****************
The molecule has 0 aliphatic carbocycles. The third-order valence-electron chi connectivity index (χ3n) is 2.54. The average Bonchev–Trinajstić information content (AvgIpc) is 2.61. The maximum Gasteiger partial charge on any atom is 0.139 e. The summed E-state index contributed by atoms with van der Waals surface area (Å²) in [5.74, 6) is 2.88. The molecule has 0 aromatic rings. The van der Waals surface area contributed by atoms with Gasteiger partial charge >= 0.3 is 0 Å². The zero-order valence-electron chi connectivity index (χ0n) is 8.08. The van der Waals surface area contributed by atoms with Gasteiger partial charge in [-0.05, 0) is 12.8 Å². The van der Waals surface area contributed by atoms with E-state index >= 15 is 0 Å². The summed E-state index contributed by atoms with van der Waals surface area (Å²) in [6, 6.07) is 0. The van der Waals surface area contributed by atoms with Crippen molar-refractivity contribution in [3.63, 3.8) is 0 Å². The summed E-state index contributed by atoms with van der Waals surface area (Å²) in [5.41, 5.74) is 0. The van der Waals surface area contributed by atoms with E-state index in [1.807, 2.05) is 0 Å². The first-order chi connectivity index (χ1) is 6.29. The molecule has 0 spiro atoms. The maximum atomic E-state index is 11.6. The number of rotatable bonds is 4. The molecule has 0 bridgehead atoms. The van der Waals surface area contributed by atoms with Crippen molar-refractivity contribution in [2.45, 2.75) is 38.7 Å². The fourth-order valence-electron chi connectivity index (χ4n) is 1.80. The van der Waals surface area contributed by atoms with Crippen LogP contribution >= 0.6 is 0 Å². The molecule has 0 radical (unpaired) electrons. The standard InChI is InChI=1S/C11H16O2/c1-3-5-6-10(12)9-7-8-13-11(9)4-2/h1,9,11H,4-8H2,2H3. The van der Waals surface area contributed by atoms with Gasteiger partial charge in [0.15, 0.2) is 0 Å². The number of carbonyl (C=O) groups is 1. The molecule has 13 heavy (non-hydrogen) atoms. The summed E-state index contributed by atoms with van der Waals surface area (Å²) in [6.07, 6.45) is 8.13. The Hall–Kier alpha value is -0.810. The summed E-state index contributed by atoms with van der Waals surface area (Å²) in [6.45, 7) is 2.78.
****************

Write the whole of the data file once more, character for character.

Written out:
The molecule has 0 aliphatic carbocycles. The third-order valence-electron chi connectivity index (χ3n) is 2.54. The average Bonchev–Trinajstić information content (AvgIpc) is 2.61. The maximum Gasteiger partial charge on any atom is 0.139 e. The summed E-state index contributed by atoms with van der Waals surface area (Å²) in [5.74, 6) is 2.88. The molecule has 0 aromatic rings. The van der Waals surface area contributed by atoms with Gasteiger partial charge >= 0.3 is 0 Å². The zero-order valence-electron chi connectivity index (χ0n) is 8.08. The van der Waals surface area contributed by atoms with Gasteiger partial charge in [-0.05, 0) is 12.8 Å². The van der Waals surface area contributed by atoms with E-state index >= 15 is 0 Å². The summed E-state index contributed by atoms with van der Waals surface area (Å²) in [6, 6.07) is 0. The van der Waals surface area contributed by atoms with Crippen molar-refractivity contribution in [3.63, 3.8) is 0 Å². The summed E-state index contributed by atoms with van der Waals surface area (Å²) in [5.41, 5.74) is 0. The van der Waals surface area contributed by atoms with E-state index in [1.807, 2.05) is 0 Å². The first-order chi connectivity index (χ1) is 6.29. The molecule has 0 spiro atoms. The maximum atomic E-state index is 11.6. The number of rotatable bonds is 4. The molecule has 0 bridgehead atoms. The van der Waals surface area contributed by atoms with Crippen molar-refractivity contribution in [2.45, 2.75) is 38.7 Å². The fourth-order valence-electron chi connectivity index (χ4n) is 1.80. The van der Waals surface area contributed by atoms with Crippen LogP contribution >= 0.6 is 0 Å². The molecule has 0 radical (unpaired) electrons. The standard InChI is InChI=1S/C11H16O2/c1-3-5-6-10(12)9-7-8-13-11(9)4-2/h1,9,11H,4-8H2,2H3. The van der Waals surface area contributed by atoms with Gasteiger partial charge in [0.15, 0.2) is 0 Å². The number of carbonyl (C=O) groups is 1. The molecule has 13 heavy (non-hydrogen) atoms. The summed E-state index contributed by atoms with van der Waals surface area (Å²) in [6.07, 6.45) is 8.13. The Hall–Kier alpha value is -0.810. The summed E-state index contributed by atoms with van der Waals surface area (Å²) in [6.45, 7) is 2.78.